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Looking beyond technology is the key to Procurement’s successful Digital Transformation


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A solid procurement process and practice is the essential foundation for a successful e-procurement initiative.

This article tells you why and how.


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Looking beyond technology is the key to Procurement’s successful Digital Transformation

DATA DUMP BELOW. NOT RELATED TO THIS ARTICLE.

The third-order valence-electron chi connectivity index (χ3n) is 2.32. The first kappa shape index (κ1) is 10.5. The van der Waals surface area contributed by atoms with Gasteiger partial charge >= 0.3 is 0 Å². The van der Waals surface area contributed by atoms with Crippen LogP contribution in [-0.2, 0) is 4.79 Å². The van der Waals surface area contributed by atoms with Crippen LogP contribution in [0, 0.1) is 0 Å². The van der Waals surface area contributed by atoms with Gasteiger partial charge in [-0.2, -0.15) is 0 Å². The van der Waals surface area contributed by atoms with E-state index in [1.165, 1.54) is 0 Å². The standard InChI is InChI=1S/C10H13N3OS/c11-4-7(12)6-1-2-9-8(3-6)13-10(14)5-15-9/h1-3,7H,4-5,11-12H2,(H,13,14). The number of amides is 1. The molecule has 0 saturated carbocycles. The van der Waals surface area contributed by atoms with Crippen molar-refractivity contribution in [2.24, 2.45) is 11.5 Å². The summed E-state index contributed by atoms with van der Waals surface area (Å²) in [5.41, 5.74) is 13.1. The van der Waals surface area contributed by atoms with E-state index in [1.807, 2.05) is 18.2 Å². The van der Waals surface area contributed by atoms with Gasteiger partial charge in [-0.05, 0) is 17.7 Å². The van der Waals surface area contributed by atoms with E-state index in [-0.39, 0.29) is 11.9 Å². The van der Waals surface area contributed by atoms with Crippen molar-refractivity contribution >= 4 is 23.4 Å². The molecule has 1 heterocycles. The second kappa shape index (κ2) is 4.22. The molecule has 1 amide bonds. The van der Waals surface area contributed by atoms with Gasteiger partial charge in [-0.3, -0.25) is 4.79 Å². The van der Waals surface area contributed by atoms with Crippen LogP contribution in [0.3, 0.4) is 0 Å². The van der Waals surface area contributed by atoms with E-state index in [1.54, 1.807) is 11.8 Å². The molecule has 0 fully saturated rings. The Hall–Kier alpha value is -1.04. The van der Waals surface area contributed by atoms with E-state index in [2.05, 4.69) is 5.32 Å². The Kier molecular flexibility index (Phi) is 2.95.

1. 1. 8 9 DIGITAL TRANSFORMATION Looking beyond technology is the key to Procurement’s successful Digital Transformation by Jon Hansen M ore than 35 years ago, I entered the high-tech world. Shortly after that the procurement pro- fession. Needless to say, I have witnessed and been a part of many interesting develop- ments over these long years, including building up a software company and eventually selling it for 12 million dollars. During this time, I have worn many hats. From technical expert and supply chain consultant to SaaS service provi- der and practitioner. What is interesting is that with these various roles, the one constant over the years is that when it comes to supply chain success, the tech- nology is secondary. RESULTS VERSUS EXPECTATIONS “75% of all such initiatives (e-business) will fail despite the benefits to all tran- sactional stakeholders”. – Dale Neef, e-Procurement: From Strategy to Imple- mentation (2001). In one of the first magazine articles, I had written – and this is going back many, many years - I wrote how the as- sertion that “technology is the key in the supply chain organization of the future” was the main reason why the majority of eProcurement initiatives would fail. The errant assertion to which I was re- ferring is from an old ISM, CAPS, and AT Kearney report. At the time, my position was somewhat controversial as it appe- ared to be going against the current of growing popular opinion regarding the promise of then-emerging technologies. Given my background in which I was on the ground floor of many of the early and exciting technological breakthroughs, my suggesting that technology was not a key to supply chain success may seem like the epitome of contradiction. I un- derstand why someone might think that. However, and the numbers do not lie, most eProcurement initiatives did fail, and fail miserably. As the editor and lead writer for the Procurement Insights Blog, Jon Hansen has written nearly 3,000 articles and papers; as well as five books on subjects as diverse as supply chain practice, public sector policy, emerging business trends and social media. In addition to being a much sought-after speaker and moderator internationally, Jon is also the host of the highly acclaimed PI Window on The World Show on Blog Talk Radio, which has aired more than 800 episodes since its initial broadcast in March 2009. A two-time Ottawa Finalist for the Ernst & Young Entrepreneur of the Year Award, out of a group of 15,000, Blog Talk Radio named Jon Hansen as one of their top 300 hosts. # Jon Hansen In his book e-Procurement: From Stra- tegy to Implementation, Dale Neef said that 75 percent of all initiatives would fail. Other reports indicate that the number is closer to 90 percent. High profile examples that I have often cited include the Veterans Health Ad- ministration’s failure to implement not one successfully but two different ERP platforms. Besides costing more than a combined $650 million, the failure to streamline the procurement process hurt patient care resulting in what be- came known as the Bay Pines VA Heal- thcare Congressional hearings. If technology is the key to the supply chain organization of the future, then what went wrong? Why did so many tech- nology-centric initiatives fail to live up to expectations? PROCESS, NOT TECHNOLOGY “At the heart of this change is the growing realization of a fundamental truth that pro- cess and not technology is the driving force behind a successful e-procurement initia- tive”. – Jon Hansen, Enabling technology – the right way (2008) I do not think that anyone today will argue with the logic that a solid pro- curement process and practice is the essential foundation for a successful e-procurement initiative. Of course, back in 2008, there was a se- emingly pervasive belief that technology was the fix-all answer to any procure- ment issue. But like slapping a coat of paint on a wall that has not been “pro- perly prepared,” the old cracks and mar- ks will eventually begin to show regard- less of the number of coats you apply. Eventually, everyone began to realize and accept the fact that technology in and of itself will not fix a broken process no matter how much money you are wil- ling or able to spend. In heralding the beginning of the “post- modern ERP era”, Gartner Fellow Andy Kyte talked about how “Early ERP adop- ters, particularly large enterprises in energy, manufacturing and distribution industries, are paying the penalty of a decade or more of excessive customiza- tion.” Such statements are a testimony to process before technology thinking. So, what does this have to do with a 2019 article on procurement’s digital transformation? Here is where the second part of the Kyte comment comes into play. Specifi- cally, his assertion that businesses can take advantage of “lower costs, better functional fit, and process flexibility offe- red by blending cloud (SaaS) applications with on-premises applications”. THOSE WHO FAIL TO LEARN “Once your organization’s processes are understood, refined, and aligned, you will be able to evaluate technologies that will accelerate the procurement process rather than define it”. – Jon Hansen, Enabling technology – the right way (2008) We have all heard the saying about “those who fail to learn from history are doomed to repeat it.” The emerging digital era is full of incre- dible possibilities that we could not even imagine in those early days of the tech- nological revolution. That said, acknow- ledging the importance of process before technology is still as relevant today as it was back then. For example, Bank of America Uni- versity Distinguished Professor of Sup- ply Chain Management, Rob Handfield, stresses that the paucity of clean data “is a major issue for the majority of organi- zations”. Handfield then goes on to say, “you cannot transform your supply chain digitally if you do not have clean data, and the lack of clean data has been an on- going problem for some time”. Of course, the problem is getting to the point of having clean data – the process of which is a topic worthy of a separa- te article. However, the point Handfield is making – and one with which I am in complete agreement, is that without ha- ving sound processes in place in this as well as other areas of your procurement practice before implementing a digital solution, means that history is likely to repeat itself. “ A solid procurement process and practice is the essential foundation for a successful e-procurement initiative ”